Central Austin Edition | April 2020

With local economy staggering, workers and businesses say they needmore assistance Local unemployment jumped a full percentage point in March, and projections show the rate could jump as high as 25% BY JACK FLAGLER February to March, representing 43,971 local residents seeking benets.




Tens of thousands of Austinites are looking for help after being furloughed, laid o or having their hours cut in the midst of the economic crisis caused by the coronavirus.

Kristy Avila works as a manager at Paco’s Tacos in East Austin. When restaurants were forced to close dine-in areas March 17, Paco’s—like many restaurants— decided to stay open for take-out and delivery. But with no customers coming in the door, Avila said her hours were cut to about ve or 10 per week. That means Avila is eligible to receive benets from the state’s Shared Work program, in which the Texas Workforce Commission supplements employees’ lost wages to help businesses weather a slowdown and help Texas residents keep their heads above water nancially. Avila has tried to get through to the TWC for weeks. But the system has been overwhelmed by millions of phone calls from Texans per day. Avila has not been able to break through as of April 19 and said she is starting to run out of hope. “I’m out of funds. I’m not going to have my rent. I’m barely making it on food,” Avila said April 3. Prior to the coronavirus pandemic and the devas- tation it wrecked on businesses nationwide, Cisco Gamez, TWC media and public relations specialist, said the state agency received about 13,000 calls a day, and the single-day record was 60,000. In the rst two weeks of April, the TWC received an average of more than 2.2 million calls per day. In a single month, the TWC processed more unemployment insurance claims than it did in all of 2019. According to Gamez, the TWC processed about 700,000 unemployment insurance claims for Texans in 2019. Frommid-March to mid-April, according to Gamez, it processed 1.2 million claims worth about $408 million in benets. Locals have felt the eects of the economy grounding to a halt sharply. According to numbers fromWorkforce Solutions of the Capital area, unemployment in the Austin metro jumped a full percentage point—from 2.5% to 3.5%—from

Gamez said the TWC has set up additional call centers, hired employees on an emergency basis, shifted workers over from other departments and even secured help from the Capitol—bringing on sta from Texas House and Texas Senate members to help residents nd resources. All in all, he said, about 1,000 additional hires have come on board. “We’re going to continue to look for opportuni- ties to help more Texans in need,” Gamez said. Struggling small businesses seek help With residents across the country staying in their homes under government orders, businesses across every sector, from restaurants to auto repair shops to retail stores, saw their revenues plummet and very quickly began asking questions about how long they could hang on before going dark. The Small Business Administration’s Paycheck Protection Program was oered as a life raft to those businesses and their employees. Businesses applying for a PPP loan could receive enough from the SBA to cover their payroll expenses for eight weeks, and as long as 75% funds were used toward payroll, the loan is forgivable. But the money in the rst round of funding ran out quickly. Banks received authorization to begin making PPP loans to small businesses on April 3. By the morning of April 16, the entirety of the rst $349 billion allocated by Congress to the program had been distributed, including more than 88,000 loans to Texas businesses totaling more than $21 billion. The emergency funding largely sidelined Austin’s startups because of the way the SBA’s rules are writ- ten. The administration’s “aliate rule” stipulates that, when counting the number of employees at a business, all companies with the same investors must aggregate their sta numbers together.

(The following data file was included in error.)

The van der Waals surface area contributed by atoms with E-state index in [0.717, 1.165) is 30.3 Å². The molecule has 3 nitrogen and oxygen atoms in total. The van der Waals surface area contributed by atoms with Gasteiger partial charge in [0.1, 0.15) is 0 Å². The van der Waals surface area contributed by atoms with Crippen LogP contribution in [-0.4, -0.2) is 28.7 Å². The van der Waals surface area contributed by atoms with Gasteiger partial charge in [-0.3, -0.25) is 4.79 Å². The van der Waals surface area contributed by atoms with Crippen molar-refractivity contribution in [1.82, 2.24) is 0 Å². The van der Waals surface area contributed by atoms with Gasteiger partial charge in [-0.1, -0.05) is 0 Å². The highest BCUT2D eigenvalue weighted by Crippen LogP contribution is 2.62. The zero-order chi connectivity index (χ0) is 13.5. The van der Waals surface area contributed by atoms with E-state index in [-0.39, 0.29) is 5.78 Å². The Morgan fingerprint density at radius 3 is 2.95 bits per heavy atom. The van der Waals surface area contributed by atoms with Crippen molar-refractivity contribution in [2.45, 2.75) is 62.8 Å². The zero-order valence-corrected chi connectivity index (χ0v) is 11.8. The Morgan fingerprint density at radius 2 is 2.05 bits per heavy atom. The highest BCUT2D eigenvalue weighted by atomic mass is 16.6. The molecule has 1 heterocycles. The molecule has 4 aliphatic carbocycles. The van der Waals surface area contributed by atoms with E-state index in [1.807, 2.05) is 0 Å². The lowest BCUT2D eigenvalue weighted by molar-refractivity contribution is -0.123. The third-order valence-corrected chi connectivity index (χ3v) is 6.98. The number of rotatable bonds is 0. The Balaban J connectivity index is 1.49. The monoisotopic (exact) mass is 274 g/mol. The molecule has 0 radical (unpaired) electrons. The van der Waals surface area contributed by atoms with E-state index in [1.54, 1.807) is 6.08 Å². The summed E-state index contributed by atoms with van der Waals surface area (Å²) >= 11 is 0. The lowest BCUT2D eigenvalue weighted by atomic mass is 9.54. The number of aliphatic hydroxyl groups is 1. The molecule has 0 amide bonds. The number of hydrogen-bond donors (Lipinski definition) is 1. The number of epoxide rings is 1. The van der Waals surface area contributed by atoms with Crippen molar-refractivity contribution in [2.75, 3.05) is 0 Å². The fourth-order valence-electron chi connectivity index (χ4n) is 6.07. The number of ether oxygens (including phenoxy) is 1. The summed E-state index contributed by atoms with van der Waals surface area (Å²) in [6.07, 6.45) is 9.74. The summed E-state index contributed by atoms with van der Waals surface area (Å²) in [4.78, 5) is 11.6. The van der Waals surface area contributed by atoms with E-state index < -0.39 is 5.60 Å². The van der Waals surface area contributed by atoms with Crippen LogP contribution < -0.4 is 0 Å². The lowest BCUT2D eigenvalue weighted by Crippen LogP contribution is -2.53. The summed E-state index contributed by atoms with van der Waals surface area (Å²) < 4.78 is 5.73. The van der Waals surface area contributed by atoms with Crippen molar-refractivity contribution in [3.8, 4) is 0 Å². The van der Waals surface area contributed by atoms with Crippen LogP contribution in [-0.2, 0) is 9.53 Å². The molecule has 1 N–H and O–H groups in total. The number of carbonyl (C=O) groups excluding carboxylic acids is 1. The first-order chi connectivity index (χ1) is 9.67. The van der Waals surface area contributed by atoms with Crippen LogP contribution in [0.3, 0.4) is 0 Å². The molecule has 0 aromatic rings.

Since many startups have multiple investors, tallying their numbers along with other, unali- ated startups, pushes the vast majority above the threshold of 500 sta members, making them ineligible to apply. After initially launching the PPP and other disaster-relief loan programs, the SBA issued new guidance to companies clarifying its policies, but the aliation rules were not waived completely. Matt Glazer, co-founder and managing director of consulting company Blue Sky Partners and a member of the Austin Tech Alliance’s advisory board, said startups being left out in the cold from the loan program jeopardizes companies that are actively participating on solving problems in the Austin community. “We may lose some of these brands and compa- nies, which will devastate our local economy—and we don’t need to do that,” Glazer said. On April 21, the U.S. Senate passed a deal to inject the program with an additional $310 billion. Nina Ramon, public aairs and economic relations specialist for the SBA, said eld agents will stay exible to help local businesses. “Our small-business community is resilient, and they’re going to do what it takes to stay alive and recover from the crisis,” Ramon said. Is there an exit plan? On April 17, Gov. Greg Abbott announced plans to lift certain restrictions in Texas to restore more jobs. However, Abbott said the reopening process




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